Adventures in Ethics and Science field operative RMD alerted me to a recent article in the New York Times (free registration required) about an ongoing debate on the use of online instruction for Advanced Placement science classes. The crux of the debate is not the value of online science classes per se, but whether such courses can accomplish the objectives of an AP science course if they don't include a traditional, hands-on laboratory component.
The debate is interesting for a few reasons. First, it gets to the question of what precisely an AP course is intended to do. Second, it brings up the question of who has access to AP courses -- and the special challenges presented for science instruction in some regions. Finally, I think it also prompts an examination of how colleges and universities deal with incoming student bodies whose preparation for college is rather more heterogeneous than homogeneous.
Full disclosure: As some of you already know, I regularly teach an online section of my philosophy of science course.* As well, about a hundred years ago, I was a high school student who took a bunch** of AP classes and AP tests.
Here are some nuggets from the article:
When the Internet was just beginning to shake up American education, a chemistry professor photographed thousands of test tubes holding molecular solutions and, working with video game designers, created a simulated laboratory that allowed students to mix chemicals in virtual beakers and watch the reactions.
In the years since, that virtual chemistry laboratory -- as well as other simulations allowing students to dissect virtual animals or to peer into tidal pools in search of virtual anemone -- has become a widely used science teaching tool. The virtual chemistry laboratory alone has some 150,000 students seated at computer terminals around the country to try experiments that would be too costly or dangerous to do at their local high schools. "Some kids figure out how to blow things up in half an hour," said the professor, Brian F. Woodfield of Brigham Young University.
Now, however, a dispute with potentially far-reaching consequences has flared over how far the Internet can go in displacing the brick-and-mortar laboratory.Prompted by skeptical university professors, the College Board, one of the most powerful organizations in American education, is questioning whether Internet-based laboratories are an acceptable substitute for the hands-on culturing of gels and peering through microscopes that have long been essential ingredients of American laboratory science.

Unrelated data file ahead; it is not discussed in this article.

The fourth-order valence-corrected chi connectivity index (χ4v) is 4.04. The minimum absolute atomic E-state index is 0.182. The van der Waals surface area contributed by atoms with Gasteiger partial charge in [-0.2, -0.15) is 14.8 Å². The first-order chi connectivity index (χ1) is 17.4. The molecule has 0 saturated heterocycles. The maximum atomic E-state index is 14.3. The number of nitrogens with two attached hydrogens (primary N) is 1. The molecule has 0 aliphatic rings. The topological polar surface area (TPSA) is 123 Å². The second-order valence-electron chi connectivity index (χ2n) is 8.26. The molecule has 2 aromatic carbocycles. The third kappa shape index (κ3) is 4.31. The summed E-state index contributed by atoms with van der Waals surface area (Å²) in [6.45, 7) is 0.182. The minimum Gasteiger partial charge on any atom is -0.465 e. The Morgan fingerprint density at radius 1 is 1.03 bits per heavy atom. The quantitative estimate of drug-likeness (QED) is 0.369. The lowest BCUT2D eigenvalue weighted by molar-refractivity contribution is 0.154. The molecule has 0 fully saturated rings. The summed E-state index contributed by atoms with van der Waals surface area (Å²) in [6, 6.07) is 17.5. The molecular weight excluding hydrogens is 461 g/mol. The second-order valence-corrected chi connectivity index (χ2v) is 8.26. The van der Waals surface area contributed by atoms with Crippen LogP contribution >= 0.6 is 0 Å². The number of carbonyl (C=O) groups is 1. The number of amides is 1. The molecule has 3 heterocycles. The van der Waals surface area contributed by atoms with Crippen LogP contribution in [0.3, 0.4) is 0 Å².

As part of a broader audit of the thousands of high school courses that display its Advanced Placement trademark, the board has recruited panels of university professors and experts in Internet-based learning to scrutinize the quality of online laboratories used in Web-based A.P. science courses.
"Professors are saying that simulations can be really good, that they use them to supplement their own lab work, but that they'd be concerned about giving credit to students who have never had any experience in a hands-on lab," said Trevor Packer, the board's executive director for Advanced Placement. "You could have students going straight into second-year college science courses without ever having used a Bunsen burner."
Internet-based educators are seeking to convince the board, and the public, that their virtual laboratories are educationally sound, pointing out that their students earn high scores on the A.P. exams. They also say online laboratories are often the only way advanced science can be taught in isolated rural schools or impoverished urban ones. Online schooling, which was all but nonexistent at the elementary and secondary level a decade ago, is today one of the fastest-growing educational sectors, with some half-million course enrollments nationwide. ...
"Members of the College Board insist that college-level laboratory science courses not be labeled 'A.P.' without a physical lab," the board said in a letter sent to online schools in April. "Online science courses can only be labeled 'A.P.' if the online provider" can ensure "that students have a guided, hands-on (not virtual) laboratory experience."
But after an outcry by online schools, the board issued an apology in June, acknowledging that "there may be new developments" in online learning that could merit its endorsement.
Mr. Packer of the College Board said in an interview that the board had set up three five-member panels composed of biology, chemistry and physics professors and online educators, which are to meet in New York next month to review the online laboratories offered by Internet-based schools for A.P. courses.
The board's rulings will determine whether high schools can apply the A.P. designation to online science courses starting next fall on the transcripts of students applying to colleges, Mr. Packer said.
In recent conversations with college science professors, the board has encountered considerable skepticism that virtual laboratories can replace hands-on experience, he said.
But educators at several prominent online schools pointed to their students' high scores on A.P. exams.
On the 2005 administration of the A.P. biology exam, for instance, 61 percent of students nationwide earned a qualifying score of three or above on the A.P.'s five-point system. Yet 71 percent of students who took A.P. biology online through the Florida Virtual School, and 80 percent of students who took it from the Virtual High School, earned a three or higher on that test.
(Bold emphasis added)